Choosing the Correct Continuing Education Program
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December 13, 2016
By Brian Bradley, MS, LAT, ATC, CSCS
Obtaining continuing education units (CEUs) can be a frustrating task, but it can also be very rewarding if done correctly. Start by changing your attitude about continuing education (CE). Don’t think about CE as an annoying, time-consuming tasks you are required to do in order to maintain your certification. Try to think of CE as an opportunity to improve your skills and become a better Athletic Trainer (AT).
1. Know what specific CEs you need for your certification and license
If you are an AT who was certified in 2015 or before, 50 CEUs (including at least 10 CEUs from the EBP category) are required by December 31, 2017. If you were certified in 2016, 25 CEUs (including at least 5 CEUs from the EBP category) are required by December 31, 2017Some states also require CEs with each license renewal, sometimes those including medical errors programs or attending live events. Make sure you account for these when scheduling your CE programs.
2. Find CEs that are aligned with your interests or position
For example: If you work with athletes who have prolonged symptoms after concussions, it may be beneficial to attend a seminar in which they cover sub-maximal graded treadmill exercise.
3. Look for CEs that may make you more marketable in the future
Consider taking CE programs that add to your resume and clinical tool kit. Not only may it make you a better clinician, but it may help you land a job in the future.
4. Look for CEs that may satisfy requirements for multiple certifications
If you are an AT certified as a strength and conditioning specialist, look for a class you can use for both certifications.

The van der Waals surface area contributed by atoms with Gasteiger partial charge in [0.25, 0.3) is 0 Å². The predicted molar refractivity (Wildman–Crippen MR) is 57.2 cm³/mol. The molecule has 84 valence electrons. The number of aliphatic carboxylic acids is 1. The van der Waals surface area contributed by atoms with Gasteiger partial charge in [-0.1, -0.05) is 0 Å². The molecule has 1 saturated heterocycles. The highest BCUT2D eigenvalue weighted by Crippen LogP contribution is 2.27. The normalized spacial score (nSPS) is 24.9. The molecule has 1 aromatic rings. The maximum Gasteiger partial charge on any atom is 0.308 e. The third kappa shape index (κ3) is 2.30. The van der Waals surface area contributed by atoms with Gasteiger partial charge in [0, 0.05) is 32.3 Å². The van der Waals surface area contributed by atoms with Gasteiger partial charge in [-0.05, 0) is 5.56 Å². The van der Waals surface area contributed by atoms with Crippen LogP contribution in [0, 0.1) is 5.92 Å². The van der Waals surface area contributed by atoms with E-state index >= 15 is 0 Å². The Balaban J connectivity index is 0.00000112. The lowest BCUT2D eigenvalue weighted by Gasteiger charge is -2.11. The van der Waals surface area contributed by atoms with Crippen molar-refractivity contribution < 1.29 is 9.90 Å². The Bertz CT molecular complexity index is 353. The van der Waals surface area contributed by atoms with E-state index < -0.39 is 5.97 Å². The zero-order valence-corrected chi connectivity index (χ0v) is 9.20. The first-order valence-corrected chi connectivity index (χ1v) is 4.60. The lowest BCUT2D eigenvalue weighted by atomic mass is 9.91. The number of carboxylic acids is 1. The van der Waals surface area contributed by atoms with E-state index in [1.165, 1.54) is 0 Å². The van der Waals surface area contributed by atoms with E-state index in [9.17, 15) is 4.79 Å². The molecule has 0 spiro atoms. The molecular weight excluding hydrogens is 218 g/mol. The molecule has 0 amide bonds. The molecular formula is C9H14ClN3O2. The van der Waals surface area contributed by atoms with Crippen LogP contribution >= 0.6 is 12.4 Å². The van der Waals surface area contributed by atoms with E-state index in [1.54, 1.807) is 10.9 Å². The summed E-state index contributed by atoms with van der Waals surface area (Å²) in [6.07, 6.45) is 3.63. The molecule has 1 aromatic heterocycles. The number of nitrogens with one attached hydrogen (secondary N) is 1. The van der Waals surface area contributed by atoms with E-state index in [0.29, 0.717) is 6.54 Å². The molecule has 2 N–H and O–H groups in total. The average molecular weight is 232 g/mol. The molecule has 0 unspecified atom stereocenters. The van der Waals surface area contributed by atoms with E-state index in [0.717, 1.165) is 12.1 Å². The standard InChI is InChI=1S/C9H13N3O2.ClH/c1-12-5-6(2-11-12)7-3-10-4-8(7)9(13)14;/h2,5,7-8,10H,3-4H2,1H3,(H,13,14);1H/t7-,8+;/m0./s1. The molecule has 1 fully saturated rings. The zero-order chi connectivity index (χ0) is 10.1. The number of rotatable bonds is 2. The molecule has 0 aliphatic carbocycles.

5. Don’t wait until the December 2017 of a reporting period to get your CEs
Don’t wait to get your CE completed. The danger of waiting until this last minute is that there may not be any classes that fit into your schedule.
6. Look for CEs your employer will reimburse
Paying for CEs can get expensive but sometimes employers will provide their employees a CE budget.
7. Use CEs as a chance to network
Think about attending a seminar that offers CEs for multiple professions (RN, PT, EMT, etc.). This will help other professionals get to know the athletic training profession.
8. Attend a National or Local Athletic Training Meeting
Get to know other ATs in your state or district. Usually these meetings offer a lot of CEs and cover topics that directly impact you.
9. Use CE Course as an Excuse to Travel
Attend a seminar or course in someplace you have never been. Plan your trip to add a day or 2 to sightsee and experience a new location.
If you’re struggling with CEUs, remember the BOC website has a list of live events and home study programs to help you meet your CE requirements. Find CEUs on the BOC website at www.bocatc.org/findCE. You can also check the career education section of the NATA website at https://www.nata.org/career-education/education/online-ceu-opportunities.
About the Author
Brian Bradley has been a BOC Certified Athletic Trainer since 2008. He is originally from Lawrence, Massachusetts but now live in Orlando, Florida. Bradley earned his undergraduate degree at Merrimack College in North Andover, Massachusetts and his master’s degree at the University of Florida. Bradley has worked in a variety of settings including professional, collegiate and secondary schools and in a physical therapy clinic. He currently works at Orlando Orthopaedic Center in the durable medical equipment (DME) department. In his spare time, Bradley spends time with his wife, Izzy, and his daughter, Abigail. He is also a big Boston/New England fan and enjoys running.